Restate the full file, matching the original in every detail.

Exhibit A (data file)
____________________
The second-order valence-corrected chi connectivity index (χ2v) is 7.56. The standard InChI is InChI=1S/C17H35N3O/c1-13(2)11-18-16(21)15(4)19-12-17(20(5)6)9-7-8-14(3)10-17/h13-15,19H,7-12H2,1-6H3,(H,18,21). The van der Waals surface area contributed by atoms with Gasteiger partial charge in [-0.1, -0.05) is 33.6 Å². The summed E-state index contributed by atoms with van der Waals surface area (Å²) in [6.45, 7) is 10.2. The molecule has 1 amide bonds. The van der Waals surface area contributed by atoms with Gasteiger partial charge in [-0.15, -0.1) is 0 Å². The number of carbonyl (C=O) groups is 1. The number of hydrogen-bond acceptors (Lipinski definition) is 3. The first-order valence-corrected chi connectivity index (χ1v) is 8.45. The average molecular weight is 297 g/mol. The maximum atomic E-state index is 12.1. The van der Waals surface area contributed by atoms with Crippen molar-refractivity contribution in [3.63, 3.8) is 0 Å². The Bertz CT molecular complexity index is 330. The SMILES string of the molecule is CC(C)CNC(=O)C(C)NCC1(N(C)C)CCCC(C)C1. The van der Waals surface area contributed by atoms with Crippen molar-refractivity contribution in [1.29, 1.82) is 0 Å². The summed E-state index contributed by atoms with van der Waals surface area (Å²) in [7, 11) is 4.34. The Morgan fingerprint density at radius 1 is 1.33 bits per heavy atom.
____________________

The second-order valence-corrected chi connectivity index (χ2v) is 7.56. The standard InChI is InChI=1S/C17H35N3O/c1-13(2)11-18-16(21)15(4)19-12-17(20(5)6)9-7-8-14(3)10-17/h13-15,19H,7-12H2,1-6H3,(H,18,21). The van der Waals surface area contributed by atoms with Gasteiger partial charge in [-0.1, -0.05) is 33.6 Å². The summed E-state index contributed by atoms with van der Waals surface area (Å²) in [6.45, 7) is 10.2. The molecule has 1 amide bonds. The van der Waals surface area contributed by atoms with Gasteiger partial charge in [-0.15, -0.1) is 0 Å². The number of carbonyl (C=O) groups is 1. The number of hydrogen-bond acceptors (Lipinski definition) is 3. The first-order valence-corrected chi connectivity index (χ1v) is 8.45. The average molecular weight is 297 g/mol. The maximum atomic E-state index is 12.1. The van der Waals surface area contributed by atoms with Crippen molar-refractivity contribution in [3.63, 3.8) is 0 Å². The Bertz CT molecular complexity index is 330. The SMILES string of the molecule is CC(C)CNC(=O)C(C)NCC1(N(C)C)CCCC(C)C1. The van der Waals surface area contributed by atoms with Crippen molar-refractivity contribution in [1.29, 1.82) is 0 Å². The summed E-state index contributed by atoms with van der Waals surface area (Å²) in [7, 11) is 4.34. The Morgan fingerprint density at radius 1 is 1.33 bits per heavy atom.